Through An Aboriginal Lens

Aboriginal Culture

Characterized by its languages, spirituality, rituals, institutions, food, and art, culture is a living entity that has been formed and transformed by people’s knowledge, beliefs and worldview, which are rooted in the land. For millennia they have lived in harmony with the land, building a legacy of rich traditions that continue to undergird their societies. Different peoples each have their own traditional territories, histories, and languages, and thus a diverse and rich array of cultures exists. From these cultures, a wealth of knowledge and practices has been contributed to the world.

Tragically, as stated in the Truth and Reconciliation Commission’s 2015 report, the government’s racist policies have denied Aboriginal people the right to political, economic, and social self-determination. But this reality is changing; culture has become a powerful force in reversing the impacts of colonization, including high rates of incarceration, poverty, addiction, violence, and child removal that plague contemporary communities.

Despite the efforts of the Canadian government to assimilate all First Peoples into Euro-Canadian society, Aboriginal cultures continue to thrive. More than 630 First Nations in addition to Inuit and Métis people live across Canada. Even after the Indian residential school assault on Aboriginal languages, more than 60 are spoken in the country today. Aboriginal languages are shaped by people’s relationship to the land, and for many people, their mother tongue is the easiest and most natural way to express their feelings, inner thoughts, and relation to the world. Having knowledge of a language empowers those who understand and speak the language and provides a profound avenue through which to express self-determination.

A culturally viable presence today is a testament to the resilience of the values and traditions that have defined peoples for thousands of years. They have fought to maintain and revitalize their cultures, despite the appalling efforts of the government and churches to annihilate them. Every person is connected on a deep level to their culture, regardless of whether they were born and raised on band land, immersed in their culture, or lived outside their traditional territory with no connection to their nation. By learning about and participating in their cultures, people are healing from the effects of colonization and rebuilding their physical, emotional, intellectual, and spiritual identities. This, more than anything, speaks volumes to the importance of culture.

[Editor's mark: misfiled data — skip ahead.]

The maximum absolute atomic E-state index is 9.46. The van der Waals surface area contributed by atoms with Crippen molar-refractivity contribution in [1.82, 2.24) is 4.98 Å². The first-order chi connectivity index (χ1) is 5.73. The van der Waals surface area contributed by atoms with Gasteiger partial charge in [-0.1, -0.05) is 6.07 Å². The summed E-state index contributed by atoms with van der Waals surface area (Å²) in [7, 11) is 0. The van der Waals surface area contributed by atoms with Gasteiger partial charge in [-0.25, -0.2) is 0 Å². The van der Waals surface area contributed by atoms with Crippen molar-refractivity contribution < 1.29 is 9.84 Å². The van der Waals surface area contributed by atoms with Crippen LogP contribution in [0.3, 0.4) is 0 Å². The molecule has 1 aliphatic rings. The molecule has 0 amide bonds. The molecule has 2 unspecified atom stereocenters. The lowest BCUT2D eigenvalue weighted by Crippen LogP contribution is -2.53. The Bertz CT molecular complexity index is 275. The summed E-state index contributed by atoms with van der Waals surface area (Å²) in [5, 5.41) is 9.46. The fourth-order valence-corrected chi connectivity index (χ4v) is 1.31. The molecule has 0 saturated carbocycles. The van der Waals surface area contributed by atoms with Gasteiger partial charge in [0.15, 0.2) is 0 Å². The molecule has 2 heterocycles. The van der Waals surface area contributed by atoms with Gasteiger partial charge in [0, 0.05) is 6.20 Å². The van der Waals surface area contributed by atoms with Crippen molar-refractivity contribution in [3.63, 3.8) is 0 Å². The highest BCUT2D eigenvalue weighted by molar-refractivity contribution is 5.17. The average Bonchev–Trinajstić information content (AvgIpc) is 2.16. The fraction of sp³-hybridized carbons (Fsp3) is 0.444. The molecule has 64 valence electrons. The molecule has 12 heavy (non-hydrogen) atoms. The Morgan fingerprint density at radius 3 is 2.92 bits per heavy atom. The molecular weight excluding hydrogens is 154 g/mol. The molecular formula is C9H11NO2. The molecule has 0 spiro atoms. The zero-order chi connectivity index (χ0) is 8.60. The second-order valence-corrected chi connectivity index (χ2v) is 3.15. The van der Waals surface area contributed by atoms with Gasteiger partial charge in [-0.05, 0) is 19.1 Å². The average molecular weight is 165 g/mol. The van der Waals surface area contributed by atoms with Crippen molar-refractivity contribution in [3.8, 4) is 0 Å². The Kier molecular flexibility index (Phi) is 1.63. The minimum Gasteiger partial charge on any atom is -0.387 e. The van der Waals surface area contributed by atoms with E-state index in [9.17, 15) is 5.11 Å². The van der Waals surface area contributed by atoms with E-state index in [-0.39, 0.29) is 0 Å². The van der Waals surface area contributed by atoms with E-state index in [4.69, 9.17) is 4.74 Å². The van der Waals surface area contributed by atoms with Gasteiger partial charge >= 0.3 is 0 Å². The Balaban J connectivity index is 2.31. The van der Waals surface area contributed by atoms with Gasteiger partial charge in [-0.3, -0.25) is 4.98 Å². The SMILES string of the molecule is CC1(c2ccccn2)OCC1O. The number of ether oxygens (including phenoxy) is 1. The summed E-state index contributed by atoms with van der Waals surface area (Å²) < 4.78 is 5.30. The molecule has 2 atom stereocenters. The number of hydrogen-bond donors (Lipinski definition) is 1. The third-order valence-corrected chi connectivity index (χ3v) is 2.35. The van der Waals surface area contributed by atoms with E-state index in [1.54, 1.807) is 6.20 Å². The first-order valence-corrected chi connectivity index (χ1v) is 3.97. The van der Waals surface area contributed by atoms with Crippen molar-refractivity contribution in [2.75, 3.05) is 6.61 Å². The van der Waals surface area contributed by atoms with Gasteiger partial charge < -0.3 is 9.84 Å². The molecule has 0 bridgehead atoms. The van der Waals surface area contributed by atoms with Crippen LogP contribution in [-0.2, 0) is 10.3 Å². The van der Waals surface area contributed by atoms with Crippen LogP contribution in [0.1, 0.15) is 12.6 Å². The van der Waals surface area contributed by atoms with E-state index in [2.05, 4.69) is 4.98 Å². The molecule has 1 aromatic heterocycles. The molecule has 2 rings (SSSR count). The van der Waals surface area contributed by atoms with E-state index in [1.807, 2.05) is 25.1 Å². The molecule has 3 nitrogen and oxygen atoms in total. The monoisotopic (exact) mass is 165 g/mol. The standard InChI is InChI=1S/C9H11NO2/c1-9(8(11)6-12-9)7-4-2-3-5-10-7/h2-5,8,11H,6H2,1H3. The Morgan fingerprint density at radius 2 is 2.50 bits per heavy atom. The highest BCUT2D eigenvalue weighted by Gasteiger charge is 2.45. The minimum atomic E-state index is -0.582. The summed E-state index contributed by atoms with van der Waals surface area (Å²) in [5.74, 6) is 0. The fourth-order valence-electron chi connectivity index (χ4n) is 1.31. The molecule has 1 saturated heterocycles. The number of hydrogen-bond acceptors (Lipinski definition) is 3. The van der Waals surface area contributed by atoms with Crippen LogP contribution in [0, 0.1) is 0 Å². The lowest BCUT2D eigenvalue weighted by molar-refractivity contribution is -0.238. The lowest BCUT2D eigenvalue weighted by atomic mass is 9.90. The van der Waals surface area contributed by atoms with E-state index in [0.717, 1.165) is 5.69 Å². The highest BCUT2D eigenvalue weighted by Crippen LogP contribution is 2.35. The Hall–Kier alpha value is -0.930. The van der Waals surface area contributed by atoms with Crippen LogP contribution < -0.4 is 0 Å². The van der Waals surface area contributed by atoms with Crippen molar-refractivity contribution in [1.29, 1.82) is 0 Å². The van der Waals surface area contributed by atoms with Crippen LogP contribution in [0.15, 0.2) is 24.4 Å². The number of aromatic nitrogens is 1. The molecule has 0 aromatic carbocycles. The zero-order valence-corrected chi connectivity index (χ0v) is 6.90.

“We can celebrate, simply because we survived,” said Grand Chief George Manuel, a member of the Neskonlith Indian Band of the Shuswap Nation in British Columbia. Alive and thriving, cultures have infused every sector of Canadian society from political activism to pop art. People are celebrating by contributing their phenomenal gifts and skills through sport, music, art, medicine, education, law and justice, politics, and spirituality.

Contemporary Examples of Culture

For all the figures listed here, there are many more deserving of recognition for their spirit.

Frank Calder and Konrad Sioui, both key players in landmark Supreme Court rulings, forced the Canadian government to change the way it treats land claims and treaties with sovereign First Nations. Mary Two-Axe Earley, a Mohawk from Quebec who had lost her Indian status when she married a non-Aboriginal person, took her case to the Royal Commission on the Status of Women in Canada and regained her status. Her work paved the way for future legislation that changed the way people were affected by marriage under the Indian Act. (See newfederation.org/Native_Leaders/Topics_Profile_list.htm)

Idle No More is one of the largest mass movements in Canadian history. Founded by four aboriginal women, INM has become a profound voice calling “on all people to join in a peaceful revolution, to honour sovereignty, and to protect the land and water.” Representing an earlier generation, Métis Louis Riel, who helped stage the Red River Uprising, is an iconic martyr and hero to many Canadians. Other more recent leaders who have been active in the movement to establish the Aboriginal right to self-government include Matthew Mukash, Joseph Gosnell, James Gladstone, Donald Marshall Sr., Max Gros-Louis, Andrew Delisle, Bertha Allen, Muriel Stanley Venne, Sandra Lovelace Nicholas, and Beverly Jacobs. Those involved in political communities include Harry Daniels, George Manuel, Phil Fontaine, Harold Cardinal, Noel Starblanket, Georges Erasmus, Roberta Jamieson, Ovide Mercredi, Rosemarie Kuptana, Ghislain Picard, Matthew Coon Come, Patrick Brazeau and Shawn Atleo. (See newfederation.org/Native_Leaders/Topics_Profile_list.htm)